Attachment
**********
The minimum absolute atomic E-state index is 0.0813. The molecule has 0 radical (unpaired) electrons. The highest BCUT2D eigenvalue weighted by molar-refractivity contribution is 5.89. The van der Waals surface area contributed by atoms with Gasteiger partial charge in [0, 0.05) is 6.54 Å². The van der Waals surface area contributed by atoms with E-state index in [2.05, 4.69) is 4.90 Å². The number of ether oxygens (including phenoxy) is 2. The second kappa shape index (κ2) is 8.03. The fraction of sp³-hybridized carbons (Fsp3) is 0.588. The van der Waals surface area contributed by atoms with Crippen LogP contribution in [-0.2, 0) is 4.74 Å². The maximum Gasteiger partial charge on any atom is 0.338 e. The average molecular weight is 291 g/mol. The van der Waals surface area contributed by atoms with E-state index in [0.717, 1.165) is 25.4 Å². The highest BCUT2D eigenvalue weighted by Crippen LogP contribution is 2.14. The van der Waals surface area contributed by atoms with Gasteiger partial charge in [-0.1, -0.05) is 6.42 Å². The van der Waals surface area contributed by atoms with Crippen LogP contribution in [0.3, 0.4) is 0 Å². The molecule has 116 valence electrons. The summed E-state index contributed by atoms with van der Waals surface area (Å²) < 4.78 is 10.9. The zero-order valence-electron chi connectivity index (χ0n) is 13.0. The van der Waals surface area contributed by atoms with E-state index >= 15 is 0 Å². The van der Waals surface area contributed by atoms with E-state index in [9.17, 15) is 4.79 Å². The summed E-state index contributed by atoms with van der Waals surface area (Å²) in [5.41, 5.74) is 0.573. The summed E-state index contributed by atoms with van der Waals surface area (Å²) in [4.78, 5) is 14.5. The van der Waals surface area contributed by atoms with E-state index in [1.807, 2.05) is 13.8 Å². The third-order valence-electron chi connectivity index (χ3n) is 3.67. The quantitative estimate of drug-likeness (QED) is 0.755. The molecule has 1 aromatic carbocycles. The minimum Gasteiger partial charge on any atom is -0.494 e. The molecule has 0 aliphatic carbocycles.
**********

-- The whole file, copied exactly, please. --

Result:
The minimum absolute atomic E-state index is 0.0813. The molecule has 0 radical (unpaired) electrons. The highest BCUT2D eigenvalue weighted by molar-refractivity contribution is 5.89. The van der Waals surface area contributed by atoms with Gasteiger partial charge in [0, 0.05) is 6.54 Å². The van der Waals surface area contributed by atoms with E-state index in [2.05, 4.69) is 4.90 Å². The number of ether oxygens (including phenoxy) is 2. The second kappa shape index (κ2) is 8.03. The fraction of sp³-hybridized carbons (Fsp3) is 0.588. The van der Waals surface area contributed by atoms with Crippen LogP contribution in [-0.2, 0) is 4.74 Å². The maximum Gasteiger partial charge on any atom is 0.338 e. The average molecular weight is 291 g/mol. The van der Waals surface area contributed by atoms with E-state index in [0.717, 1.165) is 25.4 Å². The highest BCUT2D eigenvalue weighted by Crippen LogP contribution is 2.14. The van der Waals surface area contributed by atoms with Gasteiger partial charge in [-0.1, -0.05) is 6.42 Å². The van der Waals surface area contributed by atoms with Crippen LogP contribution in [0.3, 0.4) is 0 Å². The molecule has 116 valence electrons. The summed E-state index contributed by atoms with van der Waals surface area (Å²) < 4.78 is 10.9. The zero-order valence-electron chi connectivity index (χ0n) is 13.0. The van der Waals surface area contributed by atoms with E-state index >= 15 is 0 Å². The van der Waals surface area contributed by atoms with E-state index in [9.17, 15) is 4.79 Å². The summed E-state index contributed by atoms with van der Waals surface area (Å²) in [5.41, 5.74) is 0.573. The summed E-state index contributed by atoms with van der Waals surface area (Å²) in [4.78, 5) is 14.5. The van der Waals surface area contributed by atoms with E-state index in [1.807, 2.05) is 13.8 Å². The third-order valence-electron chi connectivity index (χ3n) is 3.67. The quantitative estimate of drug-likeness (QED) is 0.755. The molecule has 1 aromatic carbocycles. The minimum Gasteiger partial charge on any atom is -0.494 e. The molecule has 0 aliphatic carbocycles.